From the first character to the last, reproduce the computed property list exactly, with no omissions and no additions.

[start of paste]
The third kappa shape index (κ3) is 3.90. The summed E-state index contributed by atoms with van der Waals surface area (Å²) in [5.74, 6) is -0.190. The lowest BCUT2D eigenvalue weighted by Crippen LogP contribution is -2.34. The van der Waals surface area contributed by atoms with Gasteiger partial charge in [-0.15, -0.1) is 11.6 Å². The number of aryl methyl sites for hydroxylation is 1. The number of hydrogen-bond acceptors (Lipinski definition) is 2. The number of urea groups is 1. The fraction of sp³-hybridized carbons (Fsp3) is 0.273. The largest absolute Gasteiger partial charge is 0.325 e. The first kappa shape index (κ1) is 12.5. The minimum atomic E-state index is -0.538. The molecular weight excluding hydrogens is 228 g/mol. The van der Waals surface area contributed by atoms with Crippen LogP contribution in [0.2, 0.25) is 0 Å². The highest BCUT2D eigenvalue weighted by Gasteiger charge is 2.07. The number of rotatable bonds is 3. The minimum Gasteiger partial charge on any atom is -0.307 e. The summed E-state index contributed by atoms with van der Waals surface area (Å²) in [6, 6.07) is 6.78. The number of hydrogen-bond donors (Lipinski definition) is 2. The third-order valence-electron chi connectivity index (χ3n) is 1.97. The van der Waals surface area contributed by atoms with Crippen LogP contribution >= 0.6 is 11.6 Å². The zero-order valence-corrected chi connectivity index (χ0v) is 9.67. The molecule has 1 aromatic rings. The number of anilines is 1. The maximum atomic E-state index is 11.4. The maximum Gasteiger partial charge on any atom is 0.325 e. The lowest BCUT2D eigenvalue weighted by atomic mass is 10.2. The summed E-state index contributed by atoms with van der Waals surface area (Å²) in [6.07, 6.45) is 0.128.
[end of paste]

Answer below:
The third kappa shape index (κ3) is 3.90. The summed E-state index contributed by atoms with van der Waals surface area (Å²) in [5.74, 6) is -0.190. The lowest BCUT2D eigenvalue weighted by Crippen LogP contribution is -2.34. The van der Waals surface area contributed by atoms with Gasteiger partial charge in [-0.15, -0.1) is 11.6 Å². The number of aryl methyl sites for hydroxylation is 1. The number of hydrogen-bond acceptors (Lipinski definition) is 2. The number of urea groups is 1. The fraction of sp³-hybridized carbons (Fsp3) is 0.273. The largest absolute Gasteiger partial charge is 0.325 e. The first kappa shape index (κ1) is 12.5. The minimum atomic E-state index is -0.538. The molecular weight excluding hydrogens is 228 g/mol. The van der Waals surface area contributed by atoms with Crippen LogP contribution in [0.2, 0.25) is 0 Å². The highest BCUT2D eigenvalue weighted by Gasteiger charge is 2.07. The number of rotatable bonds is 3. The minimum Gasteiger partial charge on any atom is -0.307 e. The summed E-state index contributed by atoms with van der Waals surface area (Å²) in [6, 6.07) is 6.78. The number of hydrogen-bond donors (Lipinski definition) is 2. The third-order valence-electron chi connectivity index (χ3n) is 1.97. The van der Waals surface area contributed by atoms with Crippen LogP contribution >= 0.6 is 11.6 Å². The zero-order valence-corrected chi connectivity index (χ0v) is 9.67. The molecule has 1 aromatic rings. The number of anilines is 1. The maximum atomic E-state index is 11.4. The maximum Gasteiger partial charge on any atom is 0.325 e. The lowest BCUT2D eigenvalue weighted by atomic mass is 10.2. The summed E-state index contributed by atoms with van der Waals surface area (Å²) in [6.07, 6.45) is 0.128.